The NFC North is a beast of a division. This season looks like it is going to be a brawl to see who comes down with the division crown just on paper. Sure, there is the obvious hunch that the Bears simply repeat as divisional champions, but when Aaron Rodgers is in the division, that is never a fully guaranteed deal.

Still, there are always key developments team-by-team that can help them reach that division title and the playoffs. Those developments are not always expected, such as Eddie Jackson’s absolute monster season last season. However, it is possible that something like that occurs again, thus here is a bold prediction for each team in the NFC North.

Chicago Bears: Allen Robinson takes the NFC North by storm, goes for over 1,200 receiving yards

The Bears had a bit of weird situation on offense last season. They weren’t overly explosive, but Mitchell Trubisky really spread the ball around well. Granted, their receiving corps is very solid, with multiple guys on the up, but their number one guy, Allen Robinson, actually only had 754 receiving yards in 13 games last year.

I fully expect that to change this year with Trubisky hopefully improving and Robinson hopefully fully healthy. He is the main target in this passing game and is not too far removed from a 1,400 receiving yard season in Jacksonville. Bears fan should be excited about everything they saw out of Robinson last year. For example, he caught 72% of his targets. Robinson is a top-20 receiver in the NFL talent-wise and will have a coming-out show in Chicago this season.

Green Bay Packers: The Packers get two 1,000 yard receivers this season in Davante Adams and Marquez Valdes-Scantling

Davante Adams going for another 1,000-yard season? That is not bold or shocking in any way. Now, another receiver joining him there? That is bold, but given the tools Valdes-Scantling has, it should not come out of the blue.

Marquez Valdes-Scantling ran a 4.37 40 at 6’4″, so the athletic tools are astonishing with him. That is rare speed for a guy at that size, and he shows off that speed in games as well. Last year it was key for him to prove that he was not just a workout warrior and that is just what he did.

His route running and releases took a step from where they were in his final season at USF and he even made a few acrobatic catches too. With the potential that Valdes-Scantling has, a 1,000-yard season is not too crazy given his athleticism and the improvement he showed last year. Playing with Rodgers, and a motivated Aaron Rodgers at that, can only help him in that quest. The NFC North needs to look out for him. He could be the next big thing.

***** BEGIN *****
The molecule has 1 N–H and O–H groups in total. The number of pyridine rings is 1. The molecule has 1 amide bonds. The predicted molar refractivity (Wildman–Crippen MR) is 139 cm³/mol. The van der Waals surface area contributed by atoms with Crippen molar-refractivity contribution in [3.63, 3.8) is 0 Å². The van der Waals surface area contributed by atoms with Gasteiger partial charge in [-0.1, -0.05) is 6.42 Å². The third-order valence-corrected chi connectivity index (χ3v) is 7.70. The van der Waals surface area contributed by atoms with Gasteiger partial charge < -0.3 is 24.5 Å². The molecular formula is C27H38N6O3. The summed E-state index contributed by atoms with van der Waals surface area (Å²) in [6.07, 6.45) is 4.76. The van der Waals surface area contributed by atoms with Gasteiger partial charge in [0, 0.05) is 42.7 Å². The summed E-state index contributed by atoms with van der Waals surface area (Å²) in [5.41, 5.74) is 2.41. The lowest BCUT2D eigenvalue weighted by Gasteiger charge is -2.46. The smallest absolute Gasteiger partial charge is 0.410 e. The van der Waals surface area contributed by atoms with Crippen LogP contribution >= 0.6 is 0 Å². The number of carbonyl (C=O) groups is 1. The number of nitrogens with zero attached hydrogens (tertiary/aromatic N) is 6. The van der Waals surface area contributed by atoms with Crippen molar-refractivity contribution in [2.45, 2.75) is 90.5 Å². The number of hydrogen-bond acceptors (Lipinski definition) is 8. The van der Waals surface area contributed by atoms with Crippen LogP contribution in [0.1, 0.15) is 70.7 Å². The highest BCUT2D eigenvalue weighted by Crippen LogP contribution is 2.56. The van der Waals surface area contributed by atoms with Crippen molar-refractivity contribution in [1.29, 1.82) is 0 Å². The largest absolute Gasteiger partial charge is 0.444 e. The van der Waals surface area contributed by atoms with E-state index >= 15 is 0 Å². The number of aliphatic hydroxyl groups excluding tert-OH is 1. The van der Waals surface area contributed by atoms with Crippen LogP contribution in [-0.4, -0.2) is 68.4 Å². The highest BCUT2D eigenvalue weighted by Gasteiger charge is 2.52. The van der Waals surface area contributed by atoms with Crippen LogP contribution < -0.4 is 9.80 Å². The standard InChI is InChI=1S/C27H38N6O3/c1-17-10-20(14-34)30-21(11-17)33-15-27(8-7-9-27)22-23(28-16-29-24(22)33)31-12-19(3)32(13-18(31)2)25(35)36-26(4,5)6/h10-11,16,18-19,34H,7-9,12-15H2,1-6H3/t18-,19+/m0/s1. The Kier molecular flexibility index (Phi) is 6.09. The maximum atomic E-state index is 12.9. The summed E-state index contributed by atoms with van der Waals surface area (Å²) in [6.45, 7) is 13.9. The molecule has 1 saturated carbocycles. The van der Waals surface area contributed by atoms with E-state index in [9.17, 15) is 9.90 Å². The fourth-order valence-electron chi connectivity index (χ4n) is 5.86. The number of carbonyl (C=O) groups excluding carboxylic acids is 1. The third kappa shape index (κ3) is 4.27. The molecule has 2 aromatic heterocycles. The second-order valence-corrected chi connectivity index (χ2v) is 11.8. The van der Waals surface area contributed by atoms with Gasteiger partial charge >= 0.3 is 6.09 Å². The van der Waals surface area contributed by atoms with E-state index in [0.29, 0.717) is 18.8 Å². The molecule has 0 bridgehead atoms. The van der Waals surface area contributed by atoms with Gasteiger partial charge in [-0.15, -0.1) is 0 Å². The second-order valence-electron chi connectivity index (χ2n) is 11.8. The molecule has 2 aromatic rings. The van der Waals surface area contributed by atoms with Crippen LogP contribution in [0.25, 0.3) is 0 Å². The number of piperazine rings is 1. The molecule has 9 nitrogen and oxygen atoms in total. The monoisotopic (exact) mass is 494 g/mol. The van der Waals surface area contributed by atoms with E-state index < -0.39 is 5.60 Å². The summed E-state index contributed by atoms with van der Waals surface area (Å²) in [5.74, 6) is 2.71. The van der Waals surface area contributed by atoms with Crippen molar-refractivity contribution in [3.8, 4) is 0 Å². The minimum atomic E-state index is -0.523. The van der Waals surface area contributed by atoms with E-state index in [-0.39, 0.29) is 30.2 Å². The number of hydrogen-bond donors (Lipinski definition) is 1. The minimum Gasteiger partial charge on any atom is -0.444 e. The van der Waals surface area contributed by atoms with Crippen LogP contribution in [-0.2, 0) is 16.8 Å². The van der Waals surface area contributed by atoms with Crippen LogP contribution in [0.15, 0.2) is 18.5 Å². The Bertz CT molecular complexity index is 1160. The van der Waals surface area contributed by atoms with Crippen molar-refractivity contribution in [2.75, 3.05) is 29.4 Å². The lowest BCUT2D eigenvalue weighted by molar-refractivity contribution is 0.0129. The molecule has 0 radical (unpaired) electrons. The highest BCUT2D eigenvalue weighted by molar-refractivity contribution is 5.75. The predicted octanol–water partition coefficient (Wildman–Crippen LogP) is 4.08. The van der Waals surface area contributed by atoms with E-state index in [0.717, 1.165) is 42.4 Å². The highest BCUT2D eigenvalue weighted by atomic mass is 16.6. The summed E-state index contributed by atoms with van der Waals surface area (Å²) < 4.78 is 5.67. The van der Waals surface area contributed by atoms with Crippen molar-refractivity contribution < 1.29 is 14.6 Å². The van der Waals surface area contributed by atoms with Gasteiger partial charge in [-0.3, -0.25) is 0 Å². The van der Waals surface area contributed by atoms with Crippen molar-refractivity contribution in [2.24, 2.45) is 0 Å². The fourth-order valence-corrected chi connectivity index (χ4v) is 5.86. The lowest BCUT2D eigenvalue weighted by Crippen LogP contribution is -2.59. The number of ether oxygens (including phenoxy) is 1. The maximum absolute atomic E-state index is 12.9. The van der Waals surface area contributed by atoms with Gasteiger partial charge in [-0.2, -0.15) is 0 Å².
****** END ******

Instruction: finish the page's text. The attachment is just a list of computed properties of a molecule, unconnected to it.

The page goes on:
Minnesota Vikings: Kirk Cousins is sacked less than 30 times this season

The newly revitalized Vikings offensive line has to come up big for this team to get back to the playoffs and make a deep run, and I think they will do it, largely to the benefit of Kirk Cousins. With Garrett Bradbury and Josh Kline coming in, this unit should be improved immediately. However, also moving Pat Elflein back to Guard, his more natural position, can only further help a unit that gave up over 40 sacks last season.

This should be a more strong-willed and technically sound unit, and most importantly, a more athletic unit too. Not only will they be able to protect Kirk Cousins, but they should open up lanes in the running game too. The wild card is if Elflein can truly make the full transition and be an NFL guard, but if he can, this unit is looking good and can improve heavily this year. Watch out for the Minnesota Vikings.

Detroit Lions: T.J. Hockenson has over 800 yards receiving

Call me crazy for this all you want, but Hockenson’s ability to change a passing game is just special. He was arguably better than Noah Fant, and likely was the best tight end in the draft last season. Now, as he is thrown into a high octane offense in Detroit with Matthew Stafford and company, Hockenson is going to get a ton of opportunities as the starting tight end.

The transition for a polished tight end such as Hockenson, and one that can move in space as well as he can, is not going to be all that hard. This prediction is bold because it is likely the ceiling on expectations for Hockenson in his rookie year, but if there is anything I have learned from Hockenson while studying him at Iowa, it is to never doubt him.